Surgery is the initial procedure in the treatment of many solid cancers. Surgery and other invasive procedures work by removing some or all of the cancerous tissues.

Surgical procedures for esophageal cancer may include:

  • Open Esophagectomy
  • Endoscopic Resection
  • Feeding Tube
  • Maintaining a Channel Through the Esophagus
  • Open Esophagectomy

    Esophagectomy is the complete removal of the diseased portion of the esophagus and all associated tissues that might contain cancer. This surgery is not always successful and has a 5% to 10% postoperative mortality rate. Aggressive surgery, however, may be justified, particularly for some patients with lesions in the lower half of the esophagus.

    Description of the Procedure

    The esophagus lies at the very back of the chest, behind the heart, lungs, and windpipe. These have to be moved out of the way or worked around.

    After assessing the cancer site, the surgeon will decide whether or not to procede with the surgery. The amount of cancer, and how much it has spread, helps determine how much of the esophagus needs to be removed. This may involve removing adjacent lymph nodes or organs that have cancer, or are suspected of having cancer.

    In some cases, the stomach or piece of small intestine is pulled up into the chest and attached to the upper end of the esophagus, above the cancer. In others, a synthetic tube is substituted for the missing piece of esophagus.


    Cure rates for this procedure are quite poor, and comparable to primary treatment with radiation . The mortality rate immediately following surgery is 5% to 10%. This is because of the weakened and malnourished status of the patient by the time the diagnosis is made, the difficulty of the surgery, and its proximity to many vital organsans.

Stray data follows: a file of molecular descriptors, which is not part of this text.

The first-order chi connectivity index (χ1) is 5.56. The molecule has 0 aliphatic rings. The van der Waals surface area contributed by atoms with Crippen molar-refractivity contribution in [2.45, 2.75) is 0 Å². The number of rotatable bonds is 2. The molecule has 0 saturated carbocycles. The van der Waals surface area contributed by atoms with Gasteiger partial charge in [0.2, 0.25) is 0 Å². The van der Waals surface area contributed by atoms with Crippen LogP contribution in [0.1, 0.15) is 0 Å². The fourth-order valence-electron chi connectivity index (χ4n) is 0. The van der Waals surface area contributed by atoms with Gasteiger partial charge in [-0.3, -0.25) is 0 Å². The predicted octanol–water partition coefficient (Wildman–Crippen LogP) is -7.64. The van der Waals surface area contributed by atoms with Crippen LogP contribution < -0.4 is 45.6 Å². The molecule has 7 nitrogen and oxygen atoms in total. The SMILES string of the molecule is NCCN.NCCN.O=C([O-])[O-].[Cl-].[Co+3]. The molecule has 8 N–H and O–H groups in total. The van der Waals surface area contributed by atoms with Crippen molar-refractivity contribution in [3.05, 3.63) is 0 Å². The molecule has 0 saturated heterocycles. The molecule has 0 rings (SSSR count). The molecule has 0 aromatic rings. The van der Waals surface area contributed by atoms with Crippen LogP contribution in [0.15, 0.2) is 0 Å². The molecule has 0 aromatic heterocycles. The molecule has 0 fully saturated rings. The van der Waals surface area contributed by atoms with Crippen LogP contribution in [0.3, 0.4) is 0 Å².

Somewhat better results are obtained for combinations of chemotherapy and radiation, or of all three modalities.

    Possible Complications

    Complications of esophagectomy are many and severe because the procedure is complex and risky.

    Possible complications may include:

  • Reaction to anesthesia or other medications used during surgery
  • Bleeding
  • Serious infections in the chest and/or abdomen
  • Leakage from any of the surgical connections that have been made
  • Subdiaphragmatic abscess—This refers to an accumulation of pus beneath the diaphragm as a result of intestinal leakage. It usually requires surgical drainage and intensive treatment with antibiotics.
  • Anastomotic fistula—Leakage of air and infected material into the chest or abdomen occuring through an abnormal passage. This condition can be worsened by the presence of stomach acid. It requires surgical drainage with removal of all foreign material and intensive treatment with antibiotics.
  • Postoperative Care

    After an esophagectomy, you will be in an intensive care unit (ICU) for many days while your lungs, circulation, and digestive tract heal. You will be very closely monitored. You may receive nutrition through intravenous fluids and total parenteral nutrition (TPN). TPN is the injection of nutrients directly into a major vein, which bypasses your digestive tract. Once you are home to recover, it may take even longer before you feel comfortable.

    There are many possible complications during recovery from any surgery, particularly a major surgery such as an esophagectomy:

  • Adult respiratory distress syndrome (ARDS)— Prevents the lungs from adequately exchanging oxygen.
  • Disseminated intravascular coagulation (DIC)—Abnormalities of blood clotting cause uncontrollable bleeding.
  • Kidney failure
  • Circulatory collapse—The heart and blood vessels may cease supporting blood pressure. Intensive treatment is required to keep organs and the patient alive until effective blood circulation can resume on its own.
  • Sepsis —A potentially fatal systemic reaction to infection.
  • Your stay in the hospital may extend over several weeks due to the extensive nature of the surgery and the high rate of severe complications.

    Endoscopic Resection